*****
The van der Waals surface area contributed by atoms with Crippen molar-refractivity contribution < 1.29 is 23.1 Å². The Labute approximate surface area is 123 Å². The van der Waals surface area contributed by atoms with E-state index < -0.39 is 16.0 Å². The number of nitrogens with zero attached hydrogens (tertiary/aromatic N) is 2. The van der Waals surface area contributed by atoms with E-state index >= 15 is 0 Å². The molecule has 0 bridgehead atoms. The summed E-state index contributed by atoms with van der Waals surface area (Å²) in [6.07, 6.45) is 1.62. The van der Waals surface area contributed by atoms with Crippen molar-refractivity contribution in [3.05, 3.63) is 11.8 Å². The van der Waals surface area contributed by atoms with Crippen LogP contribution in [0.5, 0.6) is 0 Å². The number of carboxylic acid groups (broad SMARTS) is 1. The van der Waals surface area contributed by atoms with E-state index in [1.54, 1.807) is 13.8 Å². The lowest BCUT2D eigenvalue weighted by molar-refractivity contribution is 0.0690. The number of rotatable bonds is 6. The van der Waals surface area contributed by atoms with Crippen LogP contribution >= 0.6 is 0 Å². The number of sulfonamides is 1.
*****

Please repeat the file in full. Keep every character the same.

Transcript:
The van der Waals surface area contributed by atoms with Crippen molar-refractivity contribution < 1.29 is 23.1 Å². The Labute approximate surface area is 123 Å². The van der Waals surface area contributed by atoms with E-state index < -0.39 is 16.0 Å². The number of nitrogens with zero attached hydrogens (tertiary/aromatic N) is 2. The van der Waals surface area contributed by atoms with E-state index >= 15 is 0 Å². The molecule has 0 bridgehead atoms. The summed E-state index contributed by atoms with van der Waals surface area (Å²) in [6.07, 6.45) is 1.62. The van der Waals surface area contributed by atoms with Crippen molar-refractivity contribution in [3.05, 3.63) is 11.8 Å². The van der Waals surface area contributed by atoms with Crippen LogP contribution in [0.5, 0.6) is 0 Å². The number of carboxylic acid groups (broad SMARTS) is 1. The van der Waals surface area contributed by atoms with E-state index in [1.54, 1.807) is 13.8 Å². The lowest BCUT2D eigenvalue weighted by molar-refractivity contribution is 0.0690. The number of rotatable bonds is 6. The van der Waals surface area contributed by atoms with Crippen LogP contribution >= 0.6 is 0 Å². The number of sulfonamides is 1.